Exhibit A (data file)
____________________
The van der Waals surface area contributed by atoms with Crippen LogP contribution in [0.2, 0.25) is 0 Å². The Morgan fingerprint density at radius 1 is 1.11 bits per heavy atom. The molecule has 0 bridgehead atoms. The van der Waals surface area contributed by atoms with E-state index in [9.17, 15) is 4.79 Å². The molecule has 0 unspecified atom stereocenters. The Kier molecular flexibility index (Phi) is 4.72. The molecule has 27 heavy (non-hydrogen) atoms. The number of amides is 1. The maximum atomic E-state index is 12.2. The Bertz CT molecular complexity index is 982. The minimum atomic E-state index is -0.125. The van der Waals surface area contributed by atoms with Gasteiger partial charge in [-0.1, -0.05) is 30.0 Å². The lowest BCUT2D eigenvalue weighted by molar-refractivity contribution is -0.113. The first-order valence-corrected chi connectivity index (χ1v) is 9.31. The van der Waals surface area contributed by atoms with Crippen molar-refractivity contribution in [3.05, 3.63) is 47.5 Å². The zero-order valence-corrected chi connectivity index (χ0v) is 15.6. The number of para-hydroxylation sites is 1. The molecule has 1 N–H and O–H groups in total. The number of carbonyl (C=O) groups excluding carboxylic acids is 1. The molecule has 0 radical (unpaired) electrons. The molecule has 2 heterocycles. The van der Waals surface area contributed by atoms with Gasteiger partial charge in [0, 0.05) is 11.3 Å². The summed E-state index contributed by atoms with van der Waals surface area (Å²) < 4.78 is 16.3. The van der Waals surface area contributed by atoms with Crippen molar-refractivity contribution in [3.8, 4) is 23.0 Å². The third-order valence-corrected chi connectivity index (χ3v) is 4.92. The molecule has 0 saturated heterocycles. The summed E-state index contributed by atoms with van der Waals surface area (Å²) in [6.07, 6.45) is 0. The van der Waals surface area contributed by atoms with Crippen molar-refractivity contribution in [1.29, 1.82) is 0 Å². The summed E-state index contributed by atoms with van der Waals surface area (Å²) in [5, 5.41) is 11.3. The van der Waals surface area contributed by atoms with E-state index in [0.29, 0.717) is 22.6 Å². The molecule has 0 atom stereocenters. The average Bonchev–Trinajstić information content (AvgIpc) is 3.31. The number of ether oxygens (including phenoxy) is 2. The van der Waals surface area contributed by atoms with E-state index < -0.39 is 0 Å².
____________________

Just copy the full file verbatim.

The van der Waals surface area contributed by atoms with Crippen LogP contribution in [0.2, 0.25) is 0 Å². The Morgan fingerprint density at radius 1 is 1.11 bits per heavy atom. The molecule has 0 bridgehead atoms. The van der Waals surface area contributed by atoms with E-state index in [9.17, 15) is 4.79 Å². The molecule has 0 unspecified atom stereocenters. The Kier molecular flexibility index (Phi) is 4.72. The molecule has 27 heavy (non-hydrogen) atoms. The number of amides is 1. The maximum atomic E-state index is 12.2. The Bertz CT molecular complexity index is 982. The minimum atomic E-state index is -0.125. The van der Waals surface area contributed by atoms with Gasteiger partial charge in [-0.1, -0.05) is 30.0 Å². The lowest BCUT2D eigenvalue weighted by molar-refractivity contribution is -0.113. The first-order valence-corrected chi connectivity index (χ1v) is 9.31. The van der Waals surface area contributed by atoms with Crippen molar-refractivity contribution in [3.05, 3.63) is 47.5 Å². The zero-order valence-corrected chi connectivity index (χ0v) is 15.6. The number of para-hydroxylation sites is 1. The molecule has 1 N–H and O–H groups in total. The number of carbonyl (C=O) groups excluding carboxylic acids is 1. The molecule has 0 radical (unpaired) electrons. The molecule has 2 heterocycles. The van der Waals surface area contributed by atoms with Gasteiger partial charge in [0, 0.05) is 11.3 Å². The summed E-state index contributed by atoms with van der Waals surface area (Å²) < 4.78 is 16.3. The van der Waals surface area contributed by atoms with Crippen molar-refractivity contribution in [3.8, 4) is 23.0 Å². The third-order valence-corrected chi connectivity index (χ3v) is 4.92. The molecule has 0 saturated heterocycles. The summed E-state index contributed by atoms with van der Waals surface area (Å²) in [6.07, 6.45) is 0. The van der Waals surface area contributed by atoms with Crippen molar-refractivity contribution in [1.29, 1.82) is 0 Å². The summed E-state index contributed by atoms with van der Waals surface area (Å²) in [5, 5.41) is 11.3. The van der Waals surface area contributed by atoms with E-state index in [0.29, 0.717) is 22.6 Å². The molecule has 0 atom stereocenters. The average Bonchev–Trinajstić information content (AvgIpc) is 3.31. The number of ether oxygens (including phenoxy) is 2. The van der Waals surface area contributed by atoms with E-state index < -0.39 is 0 Å².